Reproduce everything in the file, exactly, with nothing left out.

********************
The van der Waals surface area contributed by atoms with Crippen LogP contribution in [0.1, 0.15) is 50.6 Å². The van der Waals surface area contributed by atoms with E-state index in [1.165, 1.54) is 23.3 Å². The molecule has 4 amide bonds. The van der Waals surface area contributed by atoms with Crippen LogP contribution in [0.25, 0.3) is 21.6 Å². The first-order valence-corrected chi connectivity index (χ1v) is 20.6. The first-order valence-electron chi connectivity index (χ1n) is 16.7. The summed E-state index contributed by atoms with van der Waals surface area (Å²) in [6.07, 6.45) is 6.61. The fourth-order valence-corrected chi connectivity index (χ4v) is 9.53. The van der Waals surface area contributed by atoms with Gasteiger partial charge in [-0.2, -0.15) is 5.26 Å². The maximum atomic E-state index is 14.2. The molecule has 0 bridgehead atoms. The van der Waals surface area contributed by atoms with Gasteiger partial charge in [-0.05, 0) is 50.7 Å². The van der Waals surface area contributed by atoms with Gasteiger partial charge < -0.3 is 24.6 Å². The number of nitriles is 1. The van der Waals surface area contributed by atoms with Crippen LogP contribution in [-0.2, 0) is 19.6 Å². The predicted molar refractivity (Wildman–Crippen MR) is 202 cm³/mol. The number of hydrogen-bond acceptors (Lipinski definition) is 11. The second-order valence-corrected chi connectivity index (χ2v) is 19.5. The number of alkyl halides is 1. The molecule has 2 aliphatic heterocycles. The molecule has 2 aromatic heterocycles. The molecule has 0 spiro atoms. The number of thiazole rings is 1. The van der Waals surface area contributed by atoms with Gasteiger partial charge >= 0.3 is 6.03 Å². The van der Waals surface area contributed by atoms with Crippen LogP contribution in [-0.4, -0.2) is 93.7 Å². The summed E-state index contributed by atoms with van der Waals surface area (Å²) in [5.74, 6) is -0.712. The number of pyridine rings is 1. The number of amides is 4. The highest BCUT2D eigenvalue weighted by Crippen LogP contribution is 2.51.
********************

The van der Waals surface area contributed by atoms with Crippen LogP contribution in [0.1, 0.15) is 50.6 Å². The van der Waals surface area contributed by atoms with E-state index in [1.165, 1.54) is 23.3 Å². The molecule has 4 amide bonds. The van der Waals surface area contributed by atoms with Crippen LogP contribution in [0.25, 0.3) is 21.6 Å². The first-order valence-corrected chi connectivity index (χ1v) is 20.6. The first-order valence-electron chi connectivity index (χ1n) is 16.7. The summed E-state index contributed by atoms with van der Waals surface area (Å²) in [6.07, 6.45) is 6.61. The fourth-order valence-corrected chi connectivity index (χ4v) is 9.53. The van der Waals surface area contributed by atoms with Gasteiger partial charge in [-0.2, -0.15) is 5.26 Å². The maximum atomic E-state index is 14.2. The molecule has 0 bridgehead atoms. The van der Waals surface area contributed by atoms with Gasteiger partial charge in [-0.05, 0) is 50.7 Å². The van der Waals surface area contributed by atoms with Gasteiger partial charge < -0.3 is 24.6 Å². The number of nitriles is 1. The van der Waals surface area contributed by atoms with Crippen LogP contribution in [-0.2, 0) is 19.6 Å². The predicted molar refractivity (Wildman–Crippen MR) is 202 cm³/mol. The number of hydrogen-bond acceptors (Lipinski definition) is 11. The second-order valence-corrected chi connectivity index (χ2v) is 19.5. The number of alkyl halides is 1. The molecule has 2 aliphatic heterocycles. The molecule has 2 aromatic heterocycles. The molecule has 0 spiro atoms. The number of thiazole rings is 1. The van der Waals surface area contributed by atoms with Gasteiger partial charge >= 0.3 is 6.03 Å². The van der Waals surface area contributed by atoms with Crippen LogP contribution in [-0.4, -0.2) is 93.7 Å². The summed E-state index contributed by atoms with van der Waals surface area (Å²) in [5.74, 6) is -0.712. The number of pyridine rings is 1. The number of amides is 4. The highest BCUT2D eigenvalue weighted by Crippen LogP contribution is 2.51.